I recently learned that I share a trait with my absolute favorite animal, the polar bear, in that we can both trace our ancestry back to Ireland. For people who follow this blog, or have at least looked back through the archives a bit, you’ll see that I find it impossible to pass up a good polar bear story. I’ve written about animal healthcare, mysterious death, and the polar bear’s status (or lack thereof) as an endangered species. So it should come as no surprise that I can’t pass up the opportunity to talk about this new research that shows an ancient Irish connection to modern day polar bears.
|via Wikimedia Commons|
A team of researchers led by Beth Shapiro of Penn State University and Daniel Bradley of Trinity College (Dublin) has identified a common ancestor of polar bears (Ursus maritimus) and brown bears (Ursus arctos) that lived in Ireland before the peak of the last ice age some 20,000 to 50,000 years ago. The researchers concluded that all modern day polar bears can trace their lineage back to this ancient female brown bear. The specific lineage of the brown bear that shared their mitochondrial DNA with polar bears went extinct around 9,000 years ago, but the research still shows that the modern species are related.
Despite significant differences between polar bears and brown bears (size, coloring, fur type, tooth shape, swimming ability vs. climbing ability, etc.) scientists have suspected for some time that the species have closely connected histories. The polar bear is known to have mitochondrial DNA (the part of the genome contributed by the mother) that traces back to the brown bear. But how modern polar bears acquired this brown bear DNA was a bit of a mystery.
|via Wikimedia Commons|
The two species are known to interbreed, and have been studied in captivity in addition to being spotted in the wild. An example of a polar bear/brown bear hybrid, jokingly nicknamed grolar bear or pizzly, was found in the wild Canada in 2006. But, even with the knowledge that the two species can co-mingle scientists were still perplexed about the history of these different species. The long standing theory about how polar bears evolved from brown bears had their history traced to the ABC Islands (the Alaskan Islands of Admiralty, Baranof, and Chichagof) around 14,000 years ago. But the bears’ genomes tell us a different story.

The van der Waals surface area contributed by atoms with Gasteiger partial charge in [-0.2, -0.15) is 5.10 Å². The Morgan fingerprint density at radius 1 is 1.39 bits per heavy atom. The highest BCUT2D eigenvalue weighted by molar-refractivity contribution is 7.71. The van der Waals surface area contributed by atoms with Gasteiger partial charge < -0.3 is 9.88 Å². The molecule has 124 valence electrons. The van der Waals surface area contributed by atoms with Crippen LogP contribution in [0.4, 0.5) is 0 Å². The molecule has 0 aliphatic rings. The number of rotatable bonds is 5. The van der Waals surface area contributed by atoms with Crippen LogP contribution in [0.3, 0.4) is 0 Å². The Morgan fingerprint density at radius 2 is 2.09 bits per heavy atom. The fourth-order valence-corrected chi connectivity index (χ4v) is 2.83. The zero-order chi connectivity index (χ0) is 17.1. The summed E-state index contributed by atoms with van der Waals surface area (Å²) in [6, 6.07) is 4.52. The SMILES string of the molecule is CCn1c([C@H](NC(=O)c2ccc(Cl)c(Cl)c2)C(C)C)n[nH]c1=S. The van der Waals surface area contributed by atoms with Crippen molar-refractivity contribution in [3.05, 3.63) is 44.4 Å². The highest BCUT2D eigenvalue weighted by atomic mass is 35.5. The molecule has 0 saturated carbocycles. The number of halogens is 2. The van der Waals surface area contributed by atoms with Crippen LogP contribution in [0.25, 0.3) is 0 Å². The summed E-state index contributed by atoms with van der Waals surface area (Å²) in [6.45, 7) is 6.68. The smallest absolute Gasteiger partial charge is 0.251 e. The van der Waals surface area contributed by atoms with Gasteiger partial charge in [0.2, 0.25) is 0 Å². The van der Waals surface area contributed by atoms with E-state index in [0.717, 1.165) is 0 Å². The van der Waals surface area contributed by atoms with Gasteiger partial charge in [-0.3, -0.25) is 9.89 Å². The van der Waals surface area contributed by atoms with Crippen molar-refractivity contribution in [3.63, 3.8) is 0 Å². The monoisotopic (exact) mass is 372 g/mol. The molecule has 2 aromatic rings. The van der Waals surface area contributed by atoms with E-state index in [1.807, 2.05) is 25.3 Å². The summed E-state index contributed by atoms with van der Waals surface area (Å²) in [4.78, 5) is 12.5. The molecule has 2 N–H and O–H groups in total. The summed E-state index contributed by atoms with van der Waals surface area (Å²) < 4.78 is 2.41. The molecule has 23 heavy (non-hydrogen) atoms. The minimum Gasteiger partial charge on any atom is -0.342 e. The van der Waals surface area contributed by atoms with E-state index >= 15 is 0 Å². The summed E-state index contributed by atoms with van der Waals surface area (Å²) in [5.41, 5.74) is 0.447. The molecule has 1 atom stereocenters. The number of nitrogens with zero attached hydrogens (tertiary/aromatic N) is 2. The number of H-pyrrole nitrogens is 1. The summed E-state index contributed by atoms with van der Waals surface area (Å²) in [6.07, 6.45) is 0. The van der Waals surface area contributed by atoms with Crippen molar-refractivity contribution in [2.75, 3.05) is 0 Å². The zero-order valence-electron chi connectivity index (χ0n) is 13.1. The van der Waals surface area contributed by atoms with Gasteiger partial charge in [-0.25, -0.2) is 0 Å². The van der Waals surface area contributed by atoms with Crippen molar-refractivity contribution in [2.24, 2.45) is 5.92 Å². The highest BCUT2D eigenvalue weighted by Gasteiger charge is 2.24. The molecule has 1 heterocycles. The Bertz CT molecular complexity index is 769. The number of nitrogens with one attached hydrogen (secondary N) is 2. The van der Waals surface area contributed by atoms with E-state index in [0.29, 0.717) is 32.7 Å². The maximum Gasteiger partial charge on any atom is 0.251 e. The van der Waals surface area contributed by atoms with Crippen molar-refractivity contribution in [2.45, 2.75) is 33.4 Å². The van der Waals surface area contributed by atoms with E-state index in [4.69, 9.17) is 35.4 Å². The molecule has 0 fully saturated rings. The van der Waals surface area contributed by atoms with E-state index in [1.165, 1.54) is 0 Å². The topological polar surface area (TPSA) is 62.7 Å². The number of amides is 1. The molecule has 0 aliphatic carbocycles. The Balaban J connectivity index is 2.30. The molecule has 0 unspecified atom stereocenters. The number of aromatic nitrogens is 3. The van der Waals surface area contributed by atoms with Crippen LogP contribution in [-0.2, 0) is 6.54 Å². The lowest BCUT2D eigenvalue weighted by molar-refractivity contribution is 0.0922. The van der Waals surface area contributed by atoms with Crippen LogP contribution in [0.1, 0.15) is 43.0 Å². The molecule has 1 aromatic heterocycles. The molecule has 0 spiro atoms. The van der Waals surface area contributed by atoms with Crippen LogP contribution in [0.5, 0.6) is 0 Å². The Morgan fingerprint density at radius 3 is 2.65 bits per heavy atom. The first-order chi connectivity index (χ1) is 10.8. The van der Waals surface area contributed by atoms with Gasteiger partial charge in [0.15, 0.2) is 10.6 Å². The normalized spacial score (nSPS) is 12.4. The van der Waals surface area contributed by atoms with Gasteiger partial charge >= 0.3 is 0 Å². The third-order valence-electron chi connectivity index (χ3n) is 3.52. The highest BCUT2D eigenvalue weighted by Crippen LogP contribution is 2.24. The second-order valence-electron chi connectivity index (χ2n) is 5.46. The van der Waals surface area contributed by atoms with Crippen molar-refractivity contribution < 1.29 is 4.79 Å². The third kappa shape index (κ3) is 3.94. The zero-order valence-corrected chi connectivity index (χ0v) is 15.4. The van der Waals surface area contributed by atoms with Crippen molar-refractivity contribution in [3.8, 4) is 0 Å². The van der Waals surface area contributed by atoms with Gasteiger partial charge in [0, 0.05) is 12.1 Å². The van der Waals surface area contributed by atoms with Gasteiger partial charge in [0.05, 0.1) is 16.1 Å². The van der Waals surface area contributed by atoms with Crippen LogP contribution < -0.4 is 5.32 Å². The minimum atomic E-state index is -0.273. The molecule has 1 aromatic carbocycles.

The research team led by Shapiro and Bradley found that the hybridization of polar bears occurred much earlier than would have been possible on the ABC Islands through a genetic analysis of the bears. The study analyzed 242 samples from polar bear and brown bear mitochondrial DNA spanning 120,000 years and several different geographical regions. The researchers found that the fixation of the mitochondrial genome in polar bears likely occurred closer to 50,000 years ago in the area of present-day Ireland.
According to Shapiro, in addition to genetic evidence, the interconnected history of the polar bear and brown bear is also supported by climate events. One example of this is the British-Irish ice sheet, which reached its maximum range around 20,000 years ago. At this time parts of Ireland would have been difficult to inhabit, pushing bears from the warmer areas toward ice shelves and land exposed by lower sea levels. This would have brought the bears into close contact with their northern neighbors, showing how the animals that became two different bear species could have started out in the similar location, sharing their genes.
The polar bear is currently considered a threatened species, and future conservation efforts may be aided by this new understanding of its genetic history and its ability to hybridize with the brown bear. The research is described in the paper, “Ancient Hybridization and an Irish Origin for the Modern Polar Bear Matriline” in the journal Current Biology.